In early August I was able to attend the Wagyu Society of South Africa's annual convention. I was impressed with the level of organization, enthusiasm, knowledge and business outlook by the attendees. The event was held at various winery locations in Stellenbosch which is on the southern part of South Africa. Simply a beautiful part of the country with many impressive venues.
The keynote speaker at the event was Graham Truscott (past CEO of the Australian Wagyu Association). Mr. Truscott brought a level of excitement with him that the Australians are experiencing currently with Wagyu expansion in their country. The growth there has been tremendous and Graham was about to shed light on the history and current happenings with Wagyu in Australian. One slide he presented showed the current expected fullblood active female numbers in certain countries. Australia was shown to have 11,500 registrations per annum and the U.S. was shown at 3,500. It is important to note that the fullblood registrations from the American Akaushi Association were not included in this estimate as there is currently ~7,000 active fullblood Akaushi females in the association.
The most surprising fact was that the society had already been in the planning and presenting stages of a Certified Wagyu Beef of South Africa program. This was very impressive for an association to create a certified beef labeling program in the beginning stages that will help create and sustain markets for beef and fullblood male genetics. My hat is off to those that have created and developed this. The association received audience feedback on certain program guidelines. I must say the program can/will be successful if the guidelines are NOT too restrictive. The basics of DNA parentage verification of the terminal animal to at least one fullblood parent, fed all natural and never ever treated with hormonal growth implants were included but overshadowed by many other regulations.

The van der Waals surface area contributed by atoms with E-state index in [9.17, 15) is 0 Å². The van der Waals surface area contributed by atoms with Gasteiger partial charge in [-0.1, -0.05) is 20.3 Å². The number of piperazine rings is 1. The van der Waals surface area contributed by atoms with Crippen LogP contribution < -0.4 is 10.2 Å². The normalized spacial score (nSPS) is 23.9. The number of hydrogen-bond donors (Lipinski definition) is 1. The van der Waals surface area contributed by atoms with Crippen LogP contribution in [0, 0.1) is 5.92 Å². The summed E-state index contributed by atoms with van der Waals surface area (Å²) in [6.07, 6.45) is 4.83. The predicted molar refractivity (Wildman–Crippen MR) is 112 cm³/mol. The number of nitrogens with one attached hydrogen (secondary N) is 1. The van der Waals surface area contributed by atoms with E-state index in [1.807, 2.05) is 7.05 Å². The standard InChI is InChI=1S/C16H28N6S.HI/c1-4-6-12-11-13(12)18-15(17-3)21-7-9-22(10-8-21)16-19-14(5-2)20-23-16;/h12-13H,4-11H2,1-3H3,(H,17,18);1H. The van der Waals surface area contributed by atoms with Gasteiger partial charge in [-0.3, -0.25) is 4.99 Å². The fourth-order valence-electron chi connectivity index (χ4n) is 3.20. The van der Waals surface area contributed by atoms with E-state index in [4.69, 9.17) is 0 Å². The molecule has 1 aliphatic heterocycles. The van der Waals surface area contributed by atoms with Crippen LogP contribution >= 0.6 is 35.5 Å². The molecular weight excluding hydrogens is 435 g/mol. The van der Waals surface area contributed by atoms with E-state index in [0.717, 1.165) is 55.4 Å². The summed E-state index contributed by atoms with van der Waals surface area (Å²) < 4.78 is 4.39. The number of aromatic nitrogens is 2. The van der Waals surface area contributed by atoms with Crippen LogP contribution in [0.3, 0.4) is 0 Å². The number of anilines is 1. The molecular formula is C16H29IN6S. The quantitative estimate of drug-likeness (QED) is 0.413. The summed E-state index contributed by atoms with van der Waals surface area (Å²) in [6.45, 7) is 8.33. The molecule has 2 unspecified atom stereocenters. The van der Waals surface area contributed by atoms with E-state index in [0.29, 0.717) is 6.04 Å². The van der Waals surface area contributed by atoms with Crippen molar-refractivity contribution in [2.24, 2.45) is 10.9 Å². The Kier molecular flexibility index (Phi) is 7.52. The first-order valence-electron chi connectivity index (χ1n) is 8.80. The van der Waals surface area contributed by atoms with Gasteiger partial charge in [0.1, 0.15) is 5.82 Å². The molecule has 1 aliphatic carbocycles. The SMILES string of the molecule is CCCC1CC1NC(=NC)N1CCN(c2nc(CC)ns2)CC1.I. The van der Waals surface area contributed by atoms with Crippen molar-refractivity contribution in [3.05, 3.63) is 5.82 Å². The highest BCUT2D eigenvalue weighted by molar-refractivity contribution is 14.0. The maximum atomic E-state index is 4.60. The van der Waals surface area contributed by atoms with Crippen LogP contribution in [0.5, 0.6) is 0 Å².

Brian Angus with Woodview Wagyu Beef has been operating their branded beef program for many years and has seen it grow exponentially over time. Brian's experience and knowledge of operating a successful branded beef company will pay dividends to the association and their labeling program(s).
I was hosted by Samuel Pauw of A5 Wagyu in Bloemfontein. I met Samuel at the American Wagyu Association's annual convention last year in Coeur d'Alene, ID and we hit it off well since then. He is one of the breeders in South Africa that have sourced excellent Wagyu genetics from the U.S. and Australia. Samuel took me along a path to see much of South Africa and its vast and mostly harsh environment (much like northern & eastern New Mexico). The Bonsmara breed is very popular there due to their excellent hardiness, red hide color and high fertility in those tough environments and should cross very well with Akaushi.
The progressive South African ranchers are the most similar to U.S. cattle ranchers that I have encountered so far. However, they are not hindered with traditionalism like Americans and I see great things in their future with Wagyu genetics. The hospitality and generosity was much appreciated and I can't wait to make the next trip there!